“Google was growing so fast that a lot of budgeting processes that were basically well-oiled machines at other companies were still being formed at Google,” one former Biz Ops staff member told Re/code in an interview.
Since members of her team were working with several different Google departments at any given time, the role gave Brougher a deep understanding of Google’s vast group of businesses unrivaled by most of her peers, former colleagues say. It also gave her a high profile among Google’s leadership circle.
By late 2009, Google Chief Business Officer Nikesh Arora tapped Brougher for a new role to oversee the sales and customer-service operation for Google’s advertising business for small-business customers worldwide — a position similar to the one Sheryl Sandberg held before she departed for Facebook.
A little over two years later, Brougher added Google’s mid-tier ad business to her purview, giving her a portfolio of businesses that generated more than $15 billion in annual revenue. That’s more revenue than Yahoo, Facebook, LinkedIn and Twitter pulled down in 2012 — combined.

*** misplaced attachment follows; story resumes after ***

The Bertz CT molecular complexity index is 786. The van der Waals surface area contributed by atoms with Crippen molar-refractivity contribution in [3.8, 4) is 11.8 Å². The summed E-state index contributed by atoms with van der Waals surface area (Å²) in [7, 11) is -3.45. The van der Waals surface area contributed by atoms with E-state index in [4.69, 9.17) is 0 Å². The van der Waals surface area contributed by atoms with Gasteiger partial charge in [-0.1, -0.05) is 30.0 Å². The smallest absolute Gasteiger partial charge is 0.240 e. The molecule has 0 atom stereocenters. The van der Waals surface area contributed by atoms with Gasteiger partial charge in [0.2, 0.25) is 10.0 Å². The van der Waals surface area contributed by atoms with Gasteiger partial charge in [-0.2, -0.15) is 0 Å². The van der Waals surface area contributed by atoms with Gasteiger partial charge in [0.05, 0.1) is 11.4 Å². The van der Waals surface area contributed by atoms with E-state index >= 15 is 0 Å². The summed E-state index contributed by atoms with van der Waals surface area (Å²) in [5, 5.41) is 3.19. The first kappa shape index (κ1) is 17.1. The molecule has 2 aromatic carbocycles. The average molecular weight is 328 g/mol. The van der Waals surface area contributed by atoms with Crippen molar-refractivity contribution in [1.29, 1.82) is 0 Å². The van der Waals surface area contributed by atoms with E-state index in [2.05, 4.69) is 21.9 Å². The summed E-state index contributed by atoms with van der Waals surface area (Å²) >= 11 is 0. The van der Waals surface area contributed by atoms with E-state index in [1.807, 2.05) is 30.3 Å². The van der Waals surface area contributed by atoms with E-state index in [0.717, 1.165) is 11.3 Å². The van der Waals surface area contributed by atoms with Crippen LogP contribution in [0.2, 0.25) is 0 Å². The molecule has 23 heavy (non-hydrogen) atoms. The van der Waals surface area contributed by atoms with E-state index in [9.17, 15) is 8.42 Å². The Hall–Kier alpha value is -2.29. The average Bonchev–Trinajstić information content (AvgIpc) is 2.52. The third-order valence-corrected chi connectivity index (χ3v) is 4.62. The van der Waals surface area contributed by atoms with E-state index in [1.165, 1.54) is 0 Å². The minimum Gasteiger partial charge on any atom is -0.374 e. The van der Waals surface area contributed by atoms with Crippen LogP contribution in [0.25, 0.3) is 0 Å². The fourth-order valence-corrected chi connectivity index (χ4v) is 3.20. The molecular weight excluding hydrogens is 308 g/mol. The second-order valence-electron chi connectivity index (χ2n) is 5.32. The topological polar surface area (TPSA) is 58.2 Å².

In her three-plus years in that Google role, Brougher brought a new level of data-driven rigor and decision-making to the SMB ad business. Her team’s deep analysis of customer spending helped them identify high-potential small business customers and allocate resources toward nurturing relationships with them.
Claire Hughes Johnson, a Google executive who led Google’s ad business for midsized advertisers when Brougher first oversaw only the advertising organization’s small-business unit, said Brougher’s data-driven approach helped create an organization that “turned into a machine.”
At Square, Brougher will be relied upon to turn the innovative company into a revenue and profits machine. In her first eight months on the job, she has already put her stamp on the company.
According to sources, she played a significant role in Square’s recent decision to discontinue its monthly pricing plan, an unusual pricing model that had launched to much fanfare in August, 2012, and create a custom pricing plan that would allow some growing small businesses to lower their transaction fee below Square’s standard rate of 2.75 percent.
People familiar with her thinking also expect Brougher to prioritize a transformation of Square’s customer service operation. To date, one of the most common complaints among Square customers has been the absence of a customer support phone line, with frustrated merchants being directed to an online help center, email or Twitter. Expect that to change soon.
A similar strategy carried out by Brougher helped Google expand its ad business and increase measured customer satisfaction among small businesses accustomed to dealing with real people, according to Allan Thygesen, a Google exec who took over half of Brougher’s duties when she left for Square.
As Square contemplates going public, a lot is riding on Dorsey’s bet that Brougher’s skills will play a big role in the company’s future financial success.
This article originally appeared on Recode.net.